Group of 7 ministers search for ways to boost less than satisfying growth

DRESDEN, Germany – Economic growth that’s not as strong as everyone would like. Volatile markets. A potential financial blowup in Greece.

Those were three of the most pressing topics hanging over top finance officials from the Group of Seven wealthy democracies at their gathering in Dresden, Germany.

Finance ministers and central banks traded ideas on growth-boosting reforms and discussed financial markets and monetary policy. The talks were marked by concern over growth that is uneven and below long-term averages.

Both the U.S. and Europe are growing. But unemployment remains elevated in the 19-country eurozone, and stock and bond markets have been volatile, although they remain at high levels.

U.S. Treasury Secretary Jacob Lew has been pressing his point that European creditor countries and Greek officials need to reach agreement on Greece’s finances. Greece, which is running out of money after two bailouts and six years of economic misery, is seeking the release of more bailout loans so it can avoid a default and possible chaotic departure from the euro currency union.

Greece shadowed the discussion although it was not on the official discussion agenda. Greece isn’t a G-7 member, but three of its creditor countries — Germany, France, and Italy — are. The European Union’s executive commission, another key player, is also represented.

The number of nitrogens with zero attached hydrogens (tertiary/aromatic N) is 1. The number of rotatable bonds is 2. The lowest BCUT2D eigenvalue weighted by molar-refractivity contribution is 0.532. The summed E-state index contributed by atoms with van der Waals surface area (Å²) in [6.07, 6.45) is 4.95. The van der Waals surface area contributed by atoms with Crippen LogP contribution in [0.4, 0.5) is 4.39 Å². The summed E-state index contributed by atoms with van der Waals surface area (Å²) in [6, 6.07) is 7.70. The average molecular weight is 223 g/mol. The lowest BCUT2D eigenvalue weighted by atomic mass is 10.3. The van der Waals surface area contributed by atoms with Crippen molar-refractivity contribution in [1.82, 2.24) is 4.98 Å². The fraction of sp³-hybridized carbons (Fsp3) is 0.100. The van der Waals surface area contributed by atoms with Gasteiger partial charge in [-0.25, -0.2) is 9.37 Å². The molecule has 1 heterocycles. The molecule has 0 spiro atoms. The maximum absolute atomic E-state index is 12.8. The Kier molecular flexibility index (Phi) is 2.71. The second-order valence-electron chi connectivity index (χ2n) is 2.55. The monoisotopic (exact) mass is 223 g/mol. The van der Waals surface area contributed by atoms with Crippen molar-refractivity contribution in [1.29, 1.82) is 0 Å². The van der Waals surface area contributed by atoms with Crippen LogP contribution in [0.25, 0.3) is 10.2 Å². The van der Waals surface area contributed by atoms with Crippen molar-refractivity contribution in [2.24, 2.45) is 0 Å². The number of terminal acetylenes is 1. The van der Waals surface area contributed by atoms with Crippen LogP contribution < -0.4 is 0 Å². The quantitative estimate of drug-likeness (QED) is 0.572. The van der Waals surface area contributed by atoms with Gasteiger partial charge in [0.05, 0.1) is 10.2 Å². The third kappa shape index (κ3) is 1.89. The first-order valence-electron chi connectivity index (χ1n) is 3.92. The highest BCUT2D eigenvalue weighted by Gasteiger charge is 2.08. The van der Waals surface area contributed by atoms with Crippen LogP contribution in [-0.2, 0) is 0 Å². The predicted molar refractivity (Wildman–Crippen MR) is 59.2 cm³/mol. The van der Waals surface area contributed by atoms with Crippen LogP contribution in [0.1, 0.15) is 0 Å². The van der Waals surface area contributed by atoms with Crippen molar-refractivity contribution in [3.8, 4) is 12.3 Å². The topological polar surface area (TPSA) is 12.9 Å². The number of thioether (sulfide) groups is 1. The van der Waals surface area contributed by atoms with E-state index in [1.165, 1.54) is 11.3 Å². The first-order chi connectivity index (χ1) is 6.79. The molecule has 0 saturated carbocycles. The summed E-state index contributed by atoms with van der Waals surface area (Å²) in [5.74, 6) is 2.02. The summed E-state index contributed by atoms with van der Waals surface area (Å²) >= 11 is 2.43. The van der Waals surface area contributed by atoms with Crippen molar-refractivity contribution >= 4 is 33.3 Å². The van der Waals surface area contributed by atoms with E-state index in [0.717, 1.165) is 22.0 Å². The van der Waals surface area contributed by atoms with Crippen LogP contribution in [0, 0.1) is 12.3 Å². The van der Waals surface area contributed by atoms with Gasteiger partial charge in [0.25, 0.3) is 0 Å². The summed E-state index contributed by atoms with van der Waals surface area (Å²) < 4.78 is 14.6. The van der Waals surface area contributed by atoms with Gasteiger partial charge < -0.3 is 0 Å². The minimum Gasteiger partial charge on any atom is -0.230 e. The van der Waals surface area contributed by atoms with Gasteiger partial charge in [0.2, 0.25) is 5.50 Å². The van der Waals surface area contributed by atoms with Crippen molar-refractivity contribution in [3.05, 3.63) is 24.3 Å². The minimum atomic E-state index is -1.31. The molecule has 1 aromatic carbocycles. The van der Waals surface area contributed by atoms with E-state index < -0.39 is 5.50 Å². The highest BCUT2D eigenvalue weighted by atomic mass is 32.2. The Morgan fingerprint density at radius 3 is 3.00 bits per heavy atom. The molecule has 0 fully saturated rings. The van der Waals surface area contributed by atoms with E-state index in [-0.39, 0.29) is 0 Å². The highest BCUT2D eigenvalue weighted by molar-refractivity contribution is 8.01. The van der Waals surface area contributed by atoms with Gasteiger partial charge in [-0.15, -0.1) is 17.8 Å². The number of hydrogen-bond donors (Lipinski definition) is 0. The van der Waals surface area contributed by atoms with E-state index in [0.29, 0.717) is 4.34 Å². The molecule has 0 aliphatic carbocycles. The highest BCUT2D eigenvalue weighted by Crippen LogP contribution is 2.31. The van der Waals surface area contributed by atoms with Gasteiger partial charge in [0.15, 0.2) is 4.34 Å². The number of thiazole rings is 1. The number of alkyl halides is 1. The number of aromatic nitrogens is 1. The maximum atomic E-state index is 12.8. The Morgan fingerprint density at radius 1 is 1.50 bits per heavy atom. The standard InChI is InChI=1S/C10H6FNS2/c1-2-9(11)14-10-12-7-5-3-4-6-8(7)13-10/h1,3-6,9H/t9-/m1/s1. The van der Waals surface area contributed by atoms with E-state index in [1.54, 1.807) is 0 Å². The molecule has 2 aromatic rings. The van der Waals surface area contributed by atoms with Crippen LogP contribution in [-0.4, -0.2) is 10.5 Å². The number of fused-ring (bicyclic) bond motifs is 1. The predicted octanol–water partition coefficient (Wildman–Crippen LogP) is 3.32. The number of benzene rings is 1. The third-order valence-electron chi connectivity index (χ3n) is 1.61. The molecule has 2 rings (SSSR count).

During Thursday’s working session, officials including Christine Lagarde, the head of the International Monetary Fund, and host Finance Minister Wolfgang Schaeuble discussed the global economy and markets. They touched on the recent sudden rise in interest yields on bonds. Officials said the general sense was that the move was that yields had fallen to extreme low levels — below zero in some cases.

The meeting, which ends Friday, is a discussion forum that sets up final positions to be taken at a summit of presidents and prime ministers June 7-8 outside Munich.

The G-7 countries are Britain, Canada, France, Germany, Japan, Italy, and the U.S. The group is an informal forum among leading economies for discussions of economic and foreign policy issues. Germany has the rotating presidency for this year’s meeting.


This story has been corrected to show that the full G-7 summit is June 7-8, not July.